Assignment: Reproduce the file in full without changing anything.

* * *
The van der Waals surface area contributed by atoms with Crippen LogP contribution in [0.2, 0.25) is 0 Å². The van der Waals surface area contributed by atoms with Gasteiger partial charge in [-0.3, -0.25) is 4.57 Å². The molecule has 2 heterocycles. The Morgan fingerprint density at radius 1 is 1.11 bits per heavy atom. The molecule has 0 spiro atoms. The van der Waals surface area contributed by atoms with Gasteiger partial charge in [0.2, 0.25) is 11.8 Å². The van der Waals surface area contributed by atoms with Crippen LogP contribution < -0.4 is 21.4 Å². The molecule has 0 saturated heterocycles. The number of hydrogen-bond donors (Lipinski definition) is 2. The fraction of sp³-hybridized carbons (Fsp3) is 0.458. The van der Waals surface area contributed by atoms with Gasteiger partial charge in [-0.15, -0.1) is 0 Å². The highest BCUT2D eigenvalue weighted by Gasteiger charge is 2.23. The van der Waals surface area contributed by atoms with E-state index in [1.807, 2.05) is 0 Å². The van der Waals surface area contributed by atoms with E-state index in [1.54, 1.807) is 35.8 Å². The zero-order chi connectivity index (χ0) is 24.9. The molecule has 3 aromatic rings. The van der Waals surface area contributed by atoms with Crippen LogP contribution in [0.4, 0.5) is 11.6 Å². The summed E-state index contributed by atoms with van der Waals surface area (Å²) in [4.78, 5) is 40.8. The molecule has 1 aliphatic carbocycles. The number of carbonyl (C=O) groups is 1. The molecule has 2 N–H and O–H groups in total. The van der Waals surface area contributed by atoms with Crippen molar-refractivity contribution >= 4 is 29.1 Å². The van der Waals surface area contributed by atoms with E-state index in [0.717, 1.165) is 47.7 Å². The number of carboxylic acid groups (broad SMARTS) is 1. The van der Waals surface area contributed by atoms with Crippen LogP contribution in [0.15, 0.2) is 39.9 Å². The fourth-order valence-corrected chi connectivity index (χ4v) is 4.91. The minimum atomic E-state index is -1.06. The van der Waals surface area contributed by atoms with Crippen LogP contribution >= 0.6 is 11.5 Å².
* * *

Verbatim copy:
The van der Waals surface area contributed by atoms with Crippen LogP contribution in [0.2, 0.25) is 0 Å². The van der Waals surface area contributed by atoms with Gasteiger partial charge in [-0.3, -0.25) is 4.57 Å². The molecule has 2 heterocycles. The Morgan fingerprint density at radius 1 is 1.11 bits per heavy atom. The molecule has 0 spiro atoms. The van der Waals surface area contributed by atoms with Gasteiger partial charge in [0.2, 0.25) is 11.8 Å². The van der Waals surface area contributed by atoms with Crippen LogP contribution < -0.4 is 21.4 Å². The molecule has 0 saturated heterocycles. The number of hydrogen-bond donors (Lipinski definition) is 2. The fraction of sp³-hybridized carbons (Fsp3) is 0.458. The van der Waals surface area contributed by atoms with Gasteiger partial charge in [-0.15, -0.1) is 0 Å². The highest BCUT2D eigenvalue weighted by Gasteiger charge is 2.23. The van der Waals surface area contributed by atoms with E-state index in [1.807, 2.05) is 0 Å². The van der Waals surface area contributed by atoms with E-state index in [1.54, 1.807) is 35.8 Å². The zero-order chi connectivity index (χ0) is 24.9. The molecule has 3 aromatic rings. The van der Waals surface area contributed by atoms with Crippen LogP contribution in [0.4, 0.5) is 11.6 Å². The summed E-state index contributed by atoms with van der Waals surface area (Å²) in [4.78, 5) is 40.8. The molecule has 1 aliphatic carbocycles. The number of carbonyl (C=O) groups is 1. The molecule has 2 N–H and O–H groups in total. The van der Waals surface area contributed by atoms with Crippen molar-refractivity contribution >= 4 is 29.1 Å². The van der Waals surface area contributed by atoms with E-state index in [0.717, 1.165) is 47.7 Å². The number of carboxylic acid groups (broad SMARTS) is 1. The van der Waals surface area contributed by atoms with Crippen LogP contribution in [0.15, 0.2) is 39.9 Å². The fourth-order valence-corrected chi connectivity index (χ4v) is 4.91. The minimum atomic E-state index is -1.06. The van der Waals surface area contributed by atoms with Crippen LogP contribution >= 0.6 is 11.5 Å².